What I am writing about below is where I have been over the last weeks. I am writing with transparency knowing that this will make some people feel uncomfortable, but the good news is that I make through challenging times by remembering that I have a tribe that is holding me.

If you are part of my tribe, thank you for being there.

May we all find our tribe.

~ ~ ~

When you’re down and trouble
And you need some love and care
A
nd nothing, nothing is going right
C
lose your eyes and think of me
A
nd soon I will be there
T
o brighten up even your darkest night.

You just call out my name
And you know wherever I am
I’ll come running, to see you again
Winter, spring, summer or fall
All you have to do is call
And I’ll be there
You’ve got a friend

Songwriter: Carole King

I have been blessed with a tribe that holds my spirit and reminds me that I am loved. All I have to do is let them know that I am in a dark place, and they show up.

The last weeks have been painful for me. In fact, I have been feeling crushed and struggling to breathe. All I have wanted to do was curl up in a ball and cry. And yet, while I have had some really dark hours, I have been doing what I do. I have been taking one step and then another, and still another. I am not out of the woods yet, but I am doing what I need to do as I slowly emerge.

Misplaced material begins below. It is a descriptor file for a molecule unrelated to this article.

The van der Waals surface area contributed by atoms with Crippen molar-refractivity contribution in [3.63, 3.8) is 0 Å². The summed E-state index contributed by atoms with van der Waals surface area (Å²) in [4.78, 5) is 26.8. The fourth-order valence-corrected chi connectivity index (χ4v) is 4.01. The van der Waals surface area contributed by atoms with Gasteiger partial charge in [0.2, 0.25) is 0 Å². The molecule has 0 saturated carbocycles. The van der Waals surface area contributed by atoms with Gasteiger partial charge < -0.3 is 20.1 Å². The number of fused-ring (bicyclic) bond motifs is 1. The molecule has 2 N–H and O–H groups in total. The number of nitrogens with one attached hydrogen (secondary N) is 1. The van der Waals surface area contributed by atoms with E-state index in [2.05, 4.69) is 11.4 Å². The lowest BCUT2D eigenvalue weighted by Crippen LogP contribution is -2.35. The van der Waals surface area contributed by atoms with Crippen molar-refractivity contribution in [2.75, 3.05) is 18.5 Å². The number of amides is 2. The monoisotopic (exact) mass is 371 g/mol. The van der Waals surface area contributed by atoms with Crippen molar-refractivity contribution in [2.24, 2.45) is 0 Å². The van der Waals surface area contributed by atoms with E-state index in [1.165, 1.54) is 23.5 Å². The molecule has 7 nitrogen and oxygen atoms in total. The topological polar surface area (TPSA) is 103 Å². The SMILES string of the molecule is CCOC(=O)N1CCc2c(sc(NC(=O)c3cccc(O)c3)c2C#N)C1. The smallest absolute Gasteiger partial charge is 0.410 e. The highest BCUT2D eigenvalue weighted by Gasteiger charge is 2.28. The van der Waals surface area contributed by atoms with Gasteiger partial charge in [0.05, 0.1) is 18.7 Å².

Day 55 - Tears Can Cleanse your heart and spiritI have cried. I have journaled. I have cried some more. I have sat in silence. I have stared at my computer screen only to get nothing done. I have painted my little cards with the wisdom I needed or sad truths. I have written some really hard pieces that can only be written when I am in significant pain. Did I say I have cried?